June 24, 2021
This section aims to help parrot owners understand some basic body language of their birds. Birds all have unique personalities, and this section will tell you more about their behaviours, such as when they are sleeping or napping.
No parrot species can truly be considered "cuddly." They can be very affectionate in their own way. You can say bonded birds are like Siamese Twins only without actually being attached - but you don't see one without the other. Parrots show affection to their bonded pair by preening each other and "kissing" each other - they touch beaks without regurgitating, they'll nap/sleep side by side curled up beside each other. Parrots can do this to other bird and their owners. Often birds enjoy cheek and head rubs. It's important to avoid the back to avoid overly stimulating them.
Most parrots need 10-12 hours of sleep in every 24-hour cycle. Parrots should be undisturbed in a quiet and darkroom (cage covers can be used). Sights and sounds can easily disturb some birds at night. The majority of sleeping is done during the night, but birds will also take short intervals of naps during the day. If you have one bird, you can see them nap at random times, but if you have multiple birds in the same cage, they will tend to nap all at the same time. A nap can last about 15 to 45 minutes. During the day, they will often stretch and yawn before falling asleep. Certain birds also tend to perch just on foot to give their other footrest for a while. Sleep deprivation in parrots will affect their demeanour. Just like humans becoming cranky, so can bird and often exhibit biting behaviour. Sleep deprivation can also weaken the immune system learning it more susceptible to any form of disease in the environment.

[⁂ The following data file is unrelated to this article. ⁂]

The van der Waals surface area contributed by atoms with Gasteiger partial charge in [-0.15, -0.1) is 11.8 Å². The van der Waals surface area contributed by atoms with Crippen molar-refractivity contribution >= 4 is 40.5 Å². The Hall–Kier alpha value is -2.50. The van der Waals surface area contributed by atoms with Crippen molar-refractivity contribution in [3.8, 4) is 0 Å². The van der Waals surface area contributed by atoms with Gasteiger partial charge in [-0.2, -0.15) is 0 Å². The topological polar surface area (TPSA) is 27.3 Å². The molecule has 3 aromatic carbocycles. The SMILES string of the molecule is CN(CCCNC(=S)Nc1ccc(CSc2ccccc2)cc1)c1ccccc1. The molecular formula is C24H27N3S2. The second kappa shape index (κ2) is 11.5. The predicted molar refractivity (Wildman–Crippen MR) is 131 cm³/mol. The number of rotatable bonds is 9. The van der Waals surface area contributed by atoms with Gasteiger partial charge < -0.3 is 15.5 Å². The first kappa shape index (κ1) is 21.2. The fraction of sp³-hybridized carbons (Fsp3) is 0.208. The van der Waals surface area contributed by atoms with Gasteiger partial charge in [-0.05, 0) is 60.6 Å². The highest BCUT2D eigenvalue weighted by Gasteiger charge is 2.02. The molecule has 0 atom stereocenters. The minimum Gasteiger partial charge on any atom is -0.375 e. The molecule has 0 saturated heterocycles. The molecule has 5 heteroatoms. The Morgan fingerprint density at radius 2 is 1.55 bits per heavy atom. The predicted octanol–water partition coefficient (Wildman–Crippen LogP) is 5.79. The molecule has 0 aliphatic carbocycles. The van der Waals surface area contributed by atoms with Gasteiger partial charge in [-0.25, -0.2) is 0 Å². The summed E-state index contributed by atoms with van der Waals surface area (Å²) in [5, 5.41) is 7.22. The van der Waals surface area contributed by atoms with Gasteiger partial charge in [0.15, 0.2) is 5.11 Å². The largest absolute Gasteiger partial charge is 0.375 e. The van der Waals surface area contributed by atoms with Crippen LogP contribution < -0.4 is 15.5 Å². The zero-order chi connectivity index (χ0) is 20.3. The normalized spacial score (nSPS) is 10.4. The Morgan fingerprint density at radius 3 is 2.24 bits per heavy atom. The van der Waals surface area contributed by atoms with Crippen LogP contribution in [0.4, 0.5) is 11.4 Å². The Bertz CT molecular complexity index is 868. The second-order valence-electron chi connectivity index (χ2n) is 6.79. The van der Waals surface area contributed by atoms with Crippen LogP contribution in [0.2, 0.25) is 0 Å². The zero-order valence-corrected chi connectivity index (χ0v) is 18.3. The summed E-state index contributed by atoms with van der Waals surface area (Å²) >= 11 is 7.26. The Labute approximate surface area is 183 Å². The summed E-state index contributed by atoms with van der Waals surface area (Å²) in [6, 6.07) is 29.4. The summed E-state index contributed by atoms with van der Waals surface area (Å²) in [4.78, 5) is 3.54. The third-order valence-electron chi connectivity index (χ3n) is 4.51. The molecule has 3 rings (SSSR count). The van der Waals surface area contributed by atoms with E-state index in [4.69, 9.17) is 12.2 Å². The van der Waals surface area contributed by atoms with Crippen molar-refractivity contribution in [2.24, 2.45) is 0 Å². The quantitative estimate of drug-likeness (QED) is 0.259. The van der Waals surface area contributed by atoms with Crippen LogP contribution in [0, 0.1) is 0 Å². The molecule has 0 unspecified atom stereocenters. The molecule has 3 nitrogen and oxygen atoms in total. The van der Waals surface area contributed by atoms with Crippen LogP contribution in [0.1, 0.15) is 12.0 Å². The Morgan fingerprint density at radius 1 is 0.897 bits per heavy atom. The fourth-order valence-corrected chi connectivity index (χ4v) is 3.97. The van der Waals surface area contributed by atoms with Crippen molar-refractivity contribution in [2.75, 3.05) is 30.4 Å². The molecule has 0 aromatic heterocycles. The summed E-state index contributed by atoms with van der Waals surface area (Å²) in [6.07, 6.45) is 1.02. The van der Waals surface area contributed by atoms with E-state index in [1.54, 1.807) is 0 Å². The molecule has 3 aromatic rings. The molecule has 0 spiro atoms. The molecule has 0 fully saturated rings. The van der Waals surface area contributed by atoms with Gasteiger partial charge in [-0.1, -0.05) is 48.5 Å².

Preening is a bird's way of grooming itself and its feather to keep them in the best condition. When parrots are preening, they remove the dust and dirt from their feathers and align each feather. Parrots have a special oil gland at the base of their tail and distribute it to their feathers to stay healthy and make their feathers shiny. It is useful for them to maintain a protective coat and fly, stay dry, and stay warm in cold weather. The oil called the uropygial gland helps to waterproof the feathers. Preening, although it is done solitarily, you will see that your other birds preening at the same time. Preening is a flock activity. A lucky budgie will have a friend who can also help them during the preening process. This comes in handy because they help preen their head feathers typically.
Beak grinding is often a sign of contentment in birds and is heard most often as they fall asleep. It is characterized by the side-to-side sliding of one beak over the other. Some experts believe that birds grind their beaks to keep them in their best condition.
If a bird is crouching with her head down, eyes pinning, flared tail feathers, ruffled feathers, and a rigid body, weaving from side to side, she/he is giving a warning and won't hesitate to bite if provoked. If an urgent walk toward you accompanies this stance, it is best to get out of the way until your bird cools off. Hissing and a raised crest may be additional clues that the bird is in an aggressive state.